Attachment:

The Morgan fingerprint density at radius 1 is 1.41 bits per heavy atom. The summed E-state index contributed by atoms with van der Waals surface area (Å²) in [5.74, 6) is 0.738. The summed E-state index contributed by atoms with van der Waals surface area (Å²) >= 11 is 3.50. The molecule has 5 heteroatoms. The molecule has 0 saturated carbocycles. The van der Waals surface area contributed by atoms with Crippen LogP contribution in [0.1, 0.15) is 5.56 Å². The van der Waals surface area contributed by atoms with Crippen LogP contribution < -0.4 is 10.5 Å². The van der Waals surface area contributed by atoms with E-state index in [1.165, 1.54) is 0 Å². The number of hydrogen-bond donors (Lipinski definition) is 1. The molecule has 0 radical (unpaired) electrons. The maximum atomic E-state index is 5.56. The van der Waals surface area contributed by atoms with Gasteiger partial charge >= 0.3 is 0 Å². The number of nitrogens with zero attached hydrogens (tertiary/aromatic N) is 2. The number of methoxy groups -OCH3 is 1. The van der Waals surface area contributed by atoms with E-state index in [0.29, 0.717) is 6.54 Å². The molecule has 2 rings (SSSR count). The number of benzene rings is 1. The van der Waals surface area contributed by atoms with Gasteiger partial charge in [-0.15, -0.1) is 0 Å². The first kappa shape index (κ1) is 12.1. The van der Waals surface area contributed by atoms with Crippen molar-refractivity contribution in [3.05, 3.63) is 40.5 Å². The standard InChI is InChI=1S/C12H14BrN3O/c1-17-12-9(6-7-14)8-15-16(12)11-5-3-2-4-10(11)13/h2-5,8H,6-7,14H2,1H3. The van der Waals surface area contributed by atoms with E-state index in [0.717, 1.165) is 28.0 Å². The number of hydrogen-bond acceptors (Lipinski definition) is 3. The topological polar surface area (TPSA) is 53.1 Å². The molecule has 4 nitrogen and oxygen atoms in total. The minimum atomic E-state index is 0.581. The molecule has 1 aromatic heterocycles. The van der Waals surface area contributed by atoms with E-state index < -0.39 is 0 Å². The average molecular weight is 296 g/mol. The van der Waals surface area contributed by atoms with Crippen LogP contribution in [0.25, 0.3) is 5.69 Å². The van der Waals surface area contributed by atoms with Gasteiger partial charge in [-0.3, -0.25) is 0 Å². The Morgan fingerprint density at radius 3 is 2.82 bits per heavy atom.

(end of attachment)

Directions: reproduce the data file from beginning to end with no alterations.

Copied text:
The Morgan fingerprint density at radius 1 is 1.41 bits per heavy atom. The summed E-state index contributed by atoms with van der Waals surface area (Å²) in [5.74, 6) is 0.738. The summed E-state index contributed by atoms with van der Waals surface area (Å²) >= 11 is 3.50. The molecule has 5 heteroatoms. The molecule has 0 saturated carbocycles. The van der Waals surface area contributed by atoms with Crippen LogP contribution in [0.1, 0.15) is 5.56 Å². The van der Waals surface area contributed by atoms with Crippen LogP contribution < -0.4 is 10.5 Å². The van der Waals surface area contributed by atoms with E-state index in [1.165, 1.54) is 0 Å². The number of hydrogen-bond donors (Lipinski definition) is 1. The molecule has 0 radical (unpaired) electrons. The maximum atomic E-state index is 5.56. The van der Waals surface area contributed by atoms with Gasteiger partial charge >= 0.3 is 0 Å². The number of nitrogens with zero attached hydrogens (tertiary/aromatic N) is 2. The number of methoxy groups -OCH3 is 1. The van der Waals surface area contributed by atoms with E-state index in [0.29, 0.717) is 6.54 Å². The molecule has 2 rings (SSSR count). The number of benzene rings is 1. The van der Waals surface area contributed by atoms with Gasteiger partial charge in [-0.15, -0.1) is 0 Å². The first kappa shape index (κ1) is 12.1. The van der Waals surface area contributed by atoms with Crippen molar-refractivity contribution in [3.05, 3.63) is 40.5 Å². The standard InChI is InChI=1S/C12H14BrN3O/c1-17-12-9(6-7-14)8-15-16(12)11-5-3-2-4-10(11)13/h2-5,8H,6-7,14H2,1H3. The van der Waals surface area contributed by atoms with E-state index in [0.717, 1.165) is 28.0 Å². The number of hydrogen-bond acceptors (Lipinski definition) is 3. The topological polar surface area (TPSA) is 53.1 Å². The molecule has 4 nitrogen and oxygen atoms in total. The minimum atomic E-state index is 0.581. The molecule has 1 aromatic heterocycles. The van der Waals surface area contributed by atoms with E-state index < -0.39 is 0 Å². The average molecular weight is 296 g/mol. The van der Waals surface area contributed by atoms with Crippen LogP contribution in [0.25, 0.3) is 5.69 Å². The van der Waals surface area contributed by atoms with Gasteiger partial charge in [-0.3, -0.25) is 0 Å². The Morgan fingerprint density at radius 3 is 2.82 bits per heavy atom.